Boyes: I think a lot—we get a ton of requests for Yakuza, a ton of requests for Shenmue. We see the lists. Like everything that people have tweeted Gio, literally we have a person that compiles those lists and prioritizes based on how many requests we've gotten. And I think to date there's well over 10,000 mentions across like forum threads and stuff like that. So those are the ones we're focused on.


But I think the challenge is always that there's so many different intricacies, going into is the creator there, what's the current status, does the publisher have other things going, so it's not as easy as like, 'Why are you taking so long?' There's a lot of things you have to do. And because it is a new thing that we're doing, it's also difficult to sit down with a partner saying, 'Hey, we're gonna do this, it'll be fine.' You can't imagine that the Gearbox team and Randy Pitchford would be like, 'Oh yeah yeah yeah take our baby and just whatever.'

They want to be really involved and they want to be sure we build trust. So I think what you'll see is the first couple will take longer, and then once we get a couple of those games, especially ones localized from Japan over here, then I think you'll see the cadence increase.


"Once we get a couple of those games, especially ones localized from Japan over here, then I think you'll see the cadence increase." - Adam Boyes

Schreier: That's good to hear. When you say that you're targeting games in Japan, you mentioned Yakuza, you mentioned Shenmue—those are older games. Are you looking at PSP games? Are you looking at PS3 games?


Boyes: You could imagine that every piece of content that's come to those platforms over in Japan, we're looking at bringing over. It's also a balance of like, is it gonna be commercially viable if there isn't some sort of HD remix, should it come just as the native version, should we port it up? And so those are conversations, again—I worked at Capcom, now I work with Sony, so this is my second Japanese company. It's about trust. And it takes a long time to have those conversations and make sure everyone feels comfortable, especially 'cause it's like, we haven't released it before in America, how's it gonna do and stuff like that.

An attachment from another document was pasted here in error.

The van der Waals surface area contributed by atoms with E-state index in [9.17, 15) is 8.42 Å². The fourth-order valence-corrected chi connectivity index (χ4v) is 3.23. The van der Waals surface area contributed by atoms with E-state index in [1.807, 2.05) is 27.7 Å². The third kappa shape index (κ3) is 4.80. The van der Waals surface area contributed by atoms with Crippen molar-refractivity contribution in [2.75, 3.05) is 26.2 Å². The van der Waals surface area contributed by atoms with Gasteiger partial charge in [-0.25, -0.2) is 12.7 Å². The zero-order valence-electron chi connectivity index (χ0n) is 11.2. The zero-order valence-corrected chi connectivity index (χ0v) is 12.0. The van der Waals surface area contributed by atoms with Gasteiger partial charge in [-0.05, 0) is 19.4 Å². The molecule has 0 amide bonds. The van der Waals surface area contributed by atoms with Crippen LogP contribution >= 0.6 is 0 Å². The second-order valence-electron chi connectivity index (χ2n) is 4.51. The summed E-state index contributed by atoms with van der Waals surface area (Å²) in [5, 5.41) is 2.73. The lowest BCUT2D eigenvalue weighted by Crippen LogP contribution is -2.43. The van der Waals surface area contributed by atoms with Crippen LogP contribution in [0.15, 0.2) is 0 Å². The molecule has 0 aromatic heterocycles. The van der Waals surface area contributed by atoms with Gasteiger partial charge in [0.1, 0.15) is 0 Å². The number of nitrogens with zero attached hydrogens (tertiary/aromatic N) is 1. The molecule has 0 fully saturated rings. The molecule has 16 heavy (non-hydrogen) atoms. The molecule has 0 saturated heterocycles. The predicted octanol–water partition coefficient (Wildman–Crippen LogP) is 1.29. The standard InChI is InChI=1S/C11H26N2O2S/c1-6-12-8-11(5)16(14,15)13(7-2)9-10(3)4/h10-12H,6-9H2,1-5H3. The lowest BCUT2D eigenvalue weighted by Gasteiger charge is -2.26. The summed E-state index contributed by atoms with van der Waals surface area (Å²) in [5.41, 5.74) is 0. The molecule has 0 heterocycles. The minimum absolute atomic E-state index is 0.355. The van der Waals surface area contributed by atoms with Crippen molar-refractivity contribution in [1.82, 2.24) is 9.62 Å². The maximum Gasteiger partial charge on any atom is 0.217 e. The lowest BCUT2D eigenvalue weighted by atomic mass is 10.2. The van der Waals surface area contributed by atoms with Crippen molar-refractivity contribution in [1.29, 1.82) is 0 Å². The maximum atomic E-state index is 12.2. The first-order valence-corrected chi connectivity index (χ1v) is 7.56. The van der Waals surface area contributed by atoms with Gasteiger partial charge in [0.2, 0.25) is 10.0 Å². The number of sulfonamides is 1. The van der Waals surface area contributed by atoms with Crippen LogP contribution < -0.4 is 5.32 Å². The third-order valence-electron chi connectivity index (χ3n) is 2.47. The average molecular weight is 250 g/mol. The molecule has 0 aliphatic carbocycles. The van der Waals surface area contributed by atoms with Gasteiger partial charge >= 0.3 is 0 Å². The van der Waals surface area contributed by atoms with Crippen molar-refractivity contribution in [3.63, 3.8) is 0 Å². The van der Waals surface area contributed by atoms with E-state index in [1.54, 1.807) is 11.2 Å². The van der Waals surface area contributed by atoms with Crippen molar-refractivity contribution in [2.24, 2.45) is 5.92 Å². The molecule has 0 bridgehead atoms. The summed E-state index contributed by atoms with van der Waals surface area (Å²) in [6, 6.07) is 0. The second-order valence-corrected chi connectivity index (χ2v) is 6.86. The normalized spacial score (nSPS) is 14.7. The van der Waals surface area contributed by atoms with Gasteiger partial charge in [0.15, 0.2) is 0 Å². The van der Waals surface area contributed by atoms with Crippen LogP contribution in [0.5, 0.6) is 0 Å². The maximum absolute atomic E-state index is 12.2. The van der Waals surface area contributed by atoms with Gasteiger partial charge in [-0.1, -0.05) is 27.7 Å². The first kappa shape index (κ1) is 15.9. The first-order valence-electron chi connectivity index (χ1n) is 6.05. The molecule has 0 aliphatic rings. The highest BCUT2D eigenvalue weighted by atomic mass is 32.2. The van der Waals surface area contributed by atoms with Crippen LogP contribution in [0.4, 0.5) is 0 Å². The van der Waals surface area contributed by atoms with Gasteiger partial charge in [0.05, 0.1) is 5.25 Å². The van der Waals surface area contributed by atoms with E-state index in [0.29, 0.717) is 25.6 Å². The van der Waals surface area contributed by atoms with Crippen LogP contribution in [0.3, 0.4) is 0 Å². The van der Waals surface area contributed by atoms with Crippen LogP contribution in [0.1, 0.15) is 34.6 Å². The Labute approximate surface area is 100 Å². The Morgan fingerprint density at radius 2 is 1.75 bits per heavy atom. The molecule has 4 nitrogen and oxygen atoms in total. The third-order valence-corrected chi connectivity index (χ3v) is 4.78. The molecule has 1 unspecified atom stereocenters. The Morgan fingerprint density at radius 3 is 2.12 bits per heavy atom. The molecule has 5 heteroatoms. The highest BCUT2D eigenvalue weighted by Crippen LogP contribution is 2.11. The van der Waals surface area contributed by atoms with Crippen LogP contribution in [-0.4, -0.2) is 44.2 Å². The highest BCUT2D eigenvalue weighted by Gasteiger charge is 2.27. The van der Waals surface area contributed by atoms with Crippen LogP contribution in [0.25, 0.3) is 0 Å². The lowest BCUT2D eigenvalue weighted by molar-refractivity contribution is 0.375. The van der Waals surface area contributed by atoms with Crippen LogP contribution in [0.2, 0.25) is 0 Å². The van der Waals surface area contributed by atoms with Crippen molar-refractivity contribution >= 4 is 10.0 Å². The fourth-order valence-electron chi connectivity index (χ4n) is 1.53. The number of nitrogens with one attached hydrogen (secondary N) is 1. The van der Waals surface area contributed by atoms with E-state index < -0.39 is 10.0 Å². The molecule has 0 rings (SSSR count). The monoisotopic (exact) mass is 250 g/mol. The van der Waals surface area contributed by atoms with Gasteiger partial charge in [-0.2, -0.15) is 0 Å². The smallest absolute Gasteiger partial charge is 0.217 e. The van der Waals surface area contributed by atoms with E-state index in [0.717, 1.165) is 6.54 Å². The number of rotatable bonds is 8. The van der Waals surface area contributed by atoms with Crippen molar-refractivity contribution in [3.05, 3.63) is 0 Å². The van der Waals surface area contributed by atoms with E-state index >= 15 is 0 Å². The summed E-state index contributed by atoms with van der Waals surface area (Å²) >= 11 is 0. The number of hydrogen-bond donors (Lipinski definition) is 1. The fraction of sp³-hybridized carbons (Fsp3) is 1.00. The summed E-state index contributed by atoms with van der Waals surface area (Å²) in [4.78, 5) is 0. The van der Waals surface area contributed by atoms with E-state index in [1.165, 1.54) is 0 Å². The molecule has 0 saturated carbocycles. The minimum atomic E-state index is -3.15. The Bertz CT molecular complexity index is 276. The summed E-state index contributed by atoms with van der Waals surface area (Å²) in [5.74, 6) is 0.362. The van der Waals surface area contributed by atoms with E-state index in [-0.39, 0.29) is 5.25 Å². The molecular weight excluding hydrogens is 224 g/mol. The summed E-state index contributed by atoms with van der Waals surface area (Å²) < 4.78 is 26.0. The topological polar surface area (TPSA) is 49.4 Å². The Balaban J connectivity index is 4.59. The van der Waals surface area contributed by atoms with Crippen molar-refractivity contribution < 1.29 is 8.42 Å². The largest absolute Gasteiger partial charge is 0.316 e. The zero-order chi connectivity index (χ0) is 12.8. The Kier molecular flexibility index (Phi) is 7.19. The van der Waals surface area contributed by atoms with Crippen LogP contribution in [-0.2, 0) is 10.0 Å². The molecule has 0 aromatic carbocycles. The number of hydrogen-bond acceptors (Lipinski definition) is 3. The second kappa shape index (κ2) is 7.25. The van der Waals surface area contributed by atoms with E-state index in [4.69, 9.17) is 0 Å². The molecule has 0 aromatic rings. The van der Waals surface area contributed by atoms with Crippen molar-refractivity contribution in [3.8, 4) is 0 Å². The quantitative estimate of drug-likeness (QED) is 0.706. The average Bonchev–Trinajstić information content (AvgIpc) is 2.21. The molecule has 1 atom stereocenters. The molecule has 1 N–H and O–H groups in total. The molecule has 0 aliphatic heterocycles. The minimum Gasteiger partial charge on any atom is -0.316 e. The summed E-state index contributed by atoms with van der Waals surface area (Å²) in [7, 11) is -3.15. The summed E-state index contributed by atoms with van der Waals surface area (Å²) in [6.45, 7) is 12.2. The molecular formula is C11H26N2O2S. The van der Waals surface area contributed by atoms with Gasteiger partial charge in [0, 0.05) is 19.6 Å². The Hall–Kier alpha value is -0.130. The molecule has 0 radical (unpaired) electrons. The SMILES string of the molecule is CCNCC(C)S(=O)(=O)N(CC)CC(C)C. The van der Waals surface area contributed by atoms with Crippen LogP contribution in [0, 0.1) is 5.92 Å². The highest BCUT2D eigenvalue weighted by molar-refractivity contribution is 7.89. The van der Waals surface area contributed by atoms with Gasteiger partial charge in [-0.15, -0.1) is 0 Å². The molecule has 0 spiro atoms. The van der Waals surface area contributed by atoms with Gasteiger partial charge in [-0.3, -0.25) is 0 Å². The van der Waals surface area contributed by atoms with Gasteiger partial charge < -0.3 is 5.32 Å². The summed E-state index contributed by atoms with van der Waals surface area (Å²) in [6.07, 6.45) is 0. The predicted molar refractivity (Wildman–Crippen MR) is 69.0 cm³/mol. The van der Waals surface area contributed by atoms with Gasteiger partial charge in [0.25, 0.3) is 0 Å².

So it's a long process. But I'm very hopeful. The whole reason we started the group is to bring great content that you love back over here.


Schreier: Cool.

Al DeLeon, Sony PR: Do you have a wishlist, Jason?

Schreier: All of my readers want Final Fantasy Type-0, which is a PSP game that was never brought over here. That's like number one request from everybody.


Boyes: It's on the list. It's building the list.

Schreier: Another one is that Suikoden PSP game that was released in Japan but never made it here. Is that something that you've gotten requests for?


Boyes: It's on the list, yeah.

Schreier: That's good to hear—it's exciting.

Look out for tons more PS4 coverage later this week, including our review tomorrow at 9am Eastern.



I wonder if this article will fuel the paranoid theories of Kotaku's alleged bias, which have crept up a bit in recent weeks.

I don't speak for Kotaku, but I'm fairly certain that this site's mandate is not exclusively journalistic. It's a blog about video games and related things, not a site dedicated to video game reportage. Which implies that if there was a bias for Sony, Kotaku is under no ethical obligation to make it visible.

Plus, I'm immediately and intensely skeptical of any body that claims to be unbiased or objective. Humans are irrational complex creatures with contradictory motives and actions. It's asinine to discuss bias when dealing with an informal blog, n'est ce pas?